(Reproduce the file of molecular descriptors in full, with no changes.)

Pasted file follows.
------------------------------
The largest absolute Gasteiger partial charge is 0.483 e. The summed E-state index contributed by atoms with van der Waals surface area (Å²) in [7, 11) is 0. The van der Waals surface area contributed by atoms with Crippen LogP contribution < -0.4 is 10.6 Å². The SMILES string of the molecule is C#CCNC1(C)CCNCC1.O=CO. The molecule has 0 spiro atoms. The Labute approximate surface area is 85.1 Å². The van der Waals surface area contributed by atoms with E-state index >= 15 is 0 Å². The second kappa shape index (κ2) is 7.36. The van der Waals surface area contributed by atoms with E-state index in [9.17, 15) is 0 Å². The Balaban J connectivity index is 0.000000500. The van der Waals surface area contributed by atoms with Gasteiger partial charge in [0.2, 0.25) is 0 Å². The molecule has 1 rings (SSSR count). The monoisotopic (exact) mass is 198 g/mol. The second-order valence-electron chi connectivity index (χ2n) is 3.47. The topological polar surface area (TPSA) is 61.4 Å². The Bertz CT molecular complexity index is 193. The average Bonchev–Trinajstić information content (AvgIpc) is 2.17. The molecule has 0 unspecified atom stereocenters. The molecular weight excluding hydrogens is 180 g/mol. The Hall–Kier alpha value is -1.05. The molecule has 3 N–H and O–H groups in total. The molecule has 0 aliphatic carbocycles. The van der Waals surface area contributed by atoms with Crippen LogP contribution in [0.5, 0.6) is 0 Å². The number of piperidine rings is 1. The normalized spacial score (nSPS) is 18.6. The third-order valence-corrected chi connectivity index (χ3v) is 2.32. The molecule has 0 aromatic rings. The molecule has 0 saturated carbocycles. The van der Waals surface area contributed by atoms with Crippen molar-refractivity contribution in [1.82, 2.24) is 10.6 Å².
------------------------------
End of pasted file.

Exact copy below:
The largest absolute Gasteiger partial charge is 0.483 e. The summed E-state index contributed by atoms with van der Waals surface area (Å²) in [7, 11) is 0. The van der Waals surface area contributed by atoms with Crippen LogP contribution < -0.4 is 10.6 Å². The SMILES string of the molecule is C#CCNC1(C)CCNCC1.O=CO. The molecule has 0 spiro atoms. The Labute approximate surface area is 85.1 Å². The van der Waals surface area contributed by atoms with E-state index >= 15 is 0 Å². The second kappa shape index (κ2) is 7.36. The van der Waals surface area contributed by atoms with E-state index in [9.17, 15) is 0 Å². The Balaban J connectivity index is 0.000000500. The van der Waals surface area contributed by atoms with Gasteiger partial charge in [0.2, 0.25) is 0 Å². The molecule has 1 rings (SSSR count). The monoisotopic (exact) mass is 198 g/mol. The second-order valence-electron chi connectivity index (χ2n) is 3.47. The topological polar surface area (TPSA) is 61.4 Å². The Bertz CT molecular complexity index is 193. The average Bonchev–Trinajstić information content (AvgIpc) is 2.17. The molecule has 0 unspecified atom stereocenters. The molecular weight excluding hydrogens is 180 g/mol. The Hall–Kier alpha value is -1.05. The molecule has 3 N–H and O–H groups in total. The molecule has 0 aliphatic carbocycles. The van der Waals surface area contributed by atoms with Crippen LogP contribution in [0.5, 0.6) is 0 Å². The number of piperidine rings is 1. The normalized spacial score (nSPS) is 18.6. The third-order valence-corrected chi connectivity index (χ3v) is 2.32. The molecule has 0 aromatic rings. The molecule has 0 saturated carbocycles. The van der Waals surface area contributed by atoms with Crippen molar-refractivity contribution in [1.82, 2.24) is 10.6 Å².